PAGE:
I’m Hillary, and I’m so happy to guest post here at True Agape today! I normally tell stories over at 918 Plate, a local food blog, so naturally I’m talking about food here, too.
Even though I love cooking and operate a food blog, my husband still helps me in the kitchen all the time. He’s often my designated “chopper.” I’m here to share with you my experiences with cooking with my spouse, and how I’ve found that two isn’t a crowd in the kitchen.
Great reasons to cook together:
1. You’re Accomplishing Common Goals.
Sometimes, it’s hard to feel like you and your spouse are “on the same page.” My husband is currently in medical school, and I work at an oil company. What we do for the majority of our days could not be more different! He’s learning about the blood and guts – the ins and the outs of the human body. I learn about things like company policies and royalty interests. After a long day of being apart, it is nice to come home and do something together. Cooking together results in a finished product that we both helped create and unites us under a common accomplishment, even when we sometimes feel like our daytime lives are leading us down paths that the other cannot join. Common ground is important to maintain in a marriage, especially as we age and change. Even something as simple as feeling proud of your soufflé or having a laugh about a dud recipe can help you remember why you liked each other in the first place.
2. It Helps Open Lines of Communication
Good kitchen communication often comes from using the phrases “How can I help?” or “What needs to happen now?” However, that’s not always what happens! Sometimes, one person reads the recipe and the other doesn’t. It often results in something being mixed it at the wrong time, or the educated person being the dinner “director.” This can also happen in our marriages in other areas. Cooking together is a great chance to practice transparency and communication, so that it is easier to approach the future without feeling like one person is “managing” the marriage and the other person is simply along for the ride. In my experience, the “good kitchen communication phrases” have also expanded into other areas of our lives, and helps direct our actions and words. When someone is feeling sick or down, asking if and how you can be of assistance is a great way to foster non-confrontational, natural conversations about needs and wants.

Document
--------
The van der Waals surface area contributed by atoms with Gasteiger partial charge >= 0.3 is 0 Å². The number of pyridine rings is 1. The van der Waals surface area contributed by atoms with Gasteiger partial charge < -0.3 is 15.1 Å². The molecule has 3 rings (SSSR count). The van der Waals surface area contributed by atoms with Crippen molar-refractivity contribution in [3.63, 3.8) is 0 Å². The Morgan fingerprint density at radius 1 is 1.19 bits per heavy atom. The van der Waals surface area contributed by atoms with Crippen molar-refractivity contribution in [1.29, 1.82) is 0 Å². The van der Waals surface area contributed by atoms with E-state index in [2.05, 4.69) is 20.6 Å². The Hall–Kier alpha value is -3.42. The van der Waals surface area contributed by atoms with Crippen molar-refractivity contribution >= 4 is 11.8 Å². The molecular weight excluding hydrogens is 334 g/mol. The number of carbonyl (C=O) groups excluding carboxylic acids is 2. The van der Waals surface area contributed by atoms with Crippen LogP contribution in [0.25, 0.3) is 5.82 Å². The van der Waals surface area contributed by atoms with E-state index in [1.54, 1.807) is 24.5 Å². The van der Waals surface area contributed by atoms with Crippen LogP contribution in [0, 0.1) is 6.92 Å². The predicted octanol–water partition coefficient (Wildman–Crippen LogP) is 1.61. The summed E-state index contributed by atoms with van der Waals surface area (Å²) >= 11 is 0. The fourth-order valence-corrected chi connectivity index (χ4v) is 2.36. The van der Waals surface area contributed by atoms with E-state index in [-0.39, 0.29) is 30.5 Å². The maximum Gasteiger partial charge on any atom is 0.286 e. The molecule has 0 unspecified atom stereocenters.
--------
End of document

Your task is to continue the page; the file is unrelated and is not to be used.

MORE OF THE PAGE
3. It’s an Opportunity to Serve
Finally, cooking together at home allows you the chance to serve your spouse. If you aren’t normally the dinner time chef, it’s a great way to be helpful. Volunteer to be the chopper. Or the stirrer. Or whatever power they’ll turn over (it’s hard for me sometimes to get out of the “my” kitchen mentality!). Tell them you’ll do the dishes tonight…All of them. Serving your spouse is not only honorable, but is also key in marriage, especially if it’s your Love Language. It draws out genuine gratitude and appreciation, which can often make you realize really just how much you LOVE your spouse. My husband is wonderful about doing the dishes (he actually likes it), and acts of service is his favorite love language to gift to others. Even though it’s normal for him to do them, I always remember to express my gratitude towards his actions so that we don’t create expectations in our marriage. He is doing it because he knows it’s how I feel best loved after I put in the effort for dinner.
The two of us make a great team in the kitchen. And you can too, but some couples may require more work than others! As you learn to work together and love each other better, it will come easier and become a beneficial and fun activity for you to enJOY together!
What is a reason you feel couples should cook together?